Optics is one of the 30 films to be screened at the festival.
Emmy-winning documentary filmmaker Linda Midgett started with a dozen hours of footage. To meet the challenge set forth by the 100 Words Film Festival — make a movie that contains exactly 100 spoken words — she had to whittle that down to one sound bite.
But that sound bite was longer than 100 words, so she was forced to edit further. One hundred-and-one words would've disqualified her film. So would 99.
"I thought about it a long, long time before deciding on this particular sound bite," she says.
Her not-quite-two-minutes-long movie Optics is about immigration. That's a weighty and controversial topic to be cut down to a few sentences. But people are more likely to pay attention to a pithy message than a long-winded one. And ultimately, all directors, writers (and anyone with something to say) want is for people to listen.
And let's face it, it's easier to pay attention when the message is on point. We live in an age of sound bites, and that's not all bad. Our busyness means we often tune out all but the most compelling messages. Our time is limited, and anyone with a story to tell ought to respect that.
A filmmaker who's worked so hard to limit his story to 100 words is probably worth listening to. (Hell, even if you don't like the story, you won't have invested much time in it.) And if you do like the story? A tight 100 words may leave you wanting more.
The 100 Word Film Festival, coming to McGlohon Theater on Nov. 22, respects our time, honors our short attention spans and promises to give us just enough. No more. Audiences used to getting their messages and stories in brief spurts will appreciate the format. But they should also consider just how tough it was for the writer/director to tell a complete story — and tell it well — under such strict constraints.
Midgett says the 100-word rule was more than a gimmick. It was a lesson in good storytelling. "If you can't distill your message into 100 words, you probably don't know exactly what you're trying to say," she says.
In fact, she says it's a good practice for any film. "I wish I had time to do this with all the films I've ever produced," she says. (Yes, paradoxically, it takes more time to be brief. As Blaise Pascal, Ben Franklin or Mark Twain said — and it's been credited to each of them — "If I'd had more time, I would have written a shorter letter.")
"It's like producing a poem instead of a film," Midgett says. "You are forced to get to the heart of the matter, and that's a valuable exercise when it comes to any form of communication, whether it's writing or film. There is nothing worse than a muddy message."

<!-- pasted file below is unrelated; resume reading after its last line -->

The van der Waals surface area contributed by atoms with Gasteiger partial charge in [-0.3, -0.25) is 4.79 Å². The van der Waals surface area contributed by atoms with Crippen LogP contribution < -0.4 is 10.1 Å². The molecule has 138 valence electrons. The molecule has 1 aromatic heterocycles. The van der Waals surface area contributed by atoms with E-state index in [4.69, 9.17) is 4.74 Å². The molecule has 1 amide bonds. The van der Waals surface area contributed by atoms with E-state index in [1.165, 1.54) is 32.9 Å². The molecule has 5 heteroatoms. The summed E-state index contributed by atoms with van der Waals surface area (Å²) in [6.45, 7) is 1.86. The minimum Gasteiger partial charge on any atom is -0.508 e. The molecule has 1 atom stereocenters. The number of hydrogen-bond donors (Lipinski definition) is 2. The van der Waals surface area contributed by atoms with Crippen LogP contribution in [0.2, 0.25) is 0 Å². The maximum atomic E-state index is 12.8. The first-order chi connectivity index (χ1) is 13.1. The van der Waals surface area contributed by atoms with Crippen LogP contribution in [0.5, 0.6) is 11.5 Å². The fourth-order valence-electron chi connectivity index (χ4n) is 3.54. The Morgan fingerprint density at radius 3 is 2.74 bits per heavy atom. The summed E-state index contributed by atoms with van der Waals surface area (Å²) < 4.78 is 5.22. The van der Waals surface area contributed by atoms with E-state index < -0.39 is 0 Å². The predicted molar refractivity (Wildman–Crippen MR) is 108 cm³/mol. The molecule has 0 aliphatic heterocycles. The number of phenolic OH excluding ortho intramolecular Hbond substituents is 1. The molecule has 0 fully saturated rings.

There's nothing superfluous in a 100-word film.
A good story is essential to a good film. Without it as a foundation, good acting, cinematography, sound and costume don't much matter.
Festival founder Scott Galloway says he'll sometimes ask a student filmmaker what his film is about, and the answer will begin with, "Well, I used this camera ..." Galloway says he'll stop the student there and reiterate: "Yes, but what's the film about?"
It all starts with the story.
"HOW MUCH LONGER?"
Galloway, a filmmaker himself and founder of Susie Films, a Charlotte-based production company, got the idea for the 100 Words Festival from watching how his own three children watch video content. They want to know how long it'll take to get to the end. (And isn't that true for all of us? We want to know how the story will end and how much time we have left.) One hundred words, he says, leaves you wanting more. A 100-word film doesn't overstay its welcome.
More than 60 entries from all over the country (and some from other countries) were submitted. Galloway and his team culled the field down to 30 films. Student, documentary, comedy, horror, drama are all part of the mix. And the films will play in rapid succession. There's little to no down time. If you don't like one movie, don't worry, Galloway says. Another will be starting in a minute or two.
It's a plus for the audience, but it's not a bad deal for the filmmaker either. Even an audience comprised of smartphone addicts with ADHD can remain rapt for a couple of minutes. The challenge here for the filmmaker isn't in wondering: Will the audience pay attention long enough to get this? The challenge is in the screenplay — or in the editing room, in the case of a documentary. The filmmaker has to be concerned with telling a fully formed story — with build-up, a climax and a denouement — in just 100 words. (That's an average of just 33 words allotted to each phase!)
For this inaugural event, Galloway lined up an impressive panel of judges. Creative Loafing film critic Matt Brunson, Charlotte Observer culture writer Lawrence Toppman and WFAE's Charlotte Talks associate producer and actor/director Tim Ross will select the two best student films, as well as the best drama, best documentary and best in show. Winners will be announced that evening.
A $20,400 grant from the Knight Foundation, the event's lead sponsor, gave further credibility to a new festival. The funds went to creating the website, marketing and promotions and creating an infrastructure for directors to submit their films.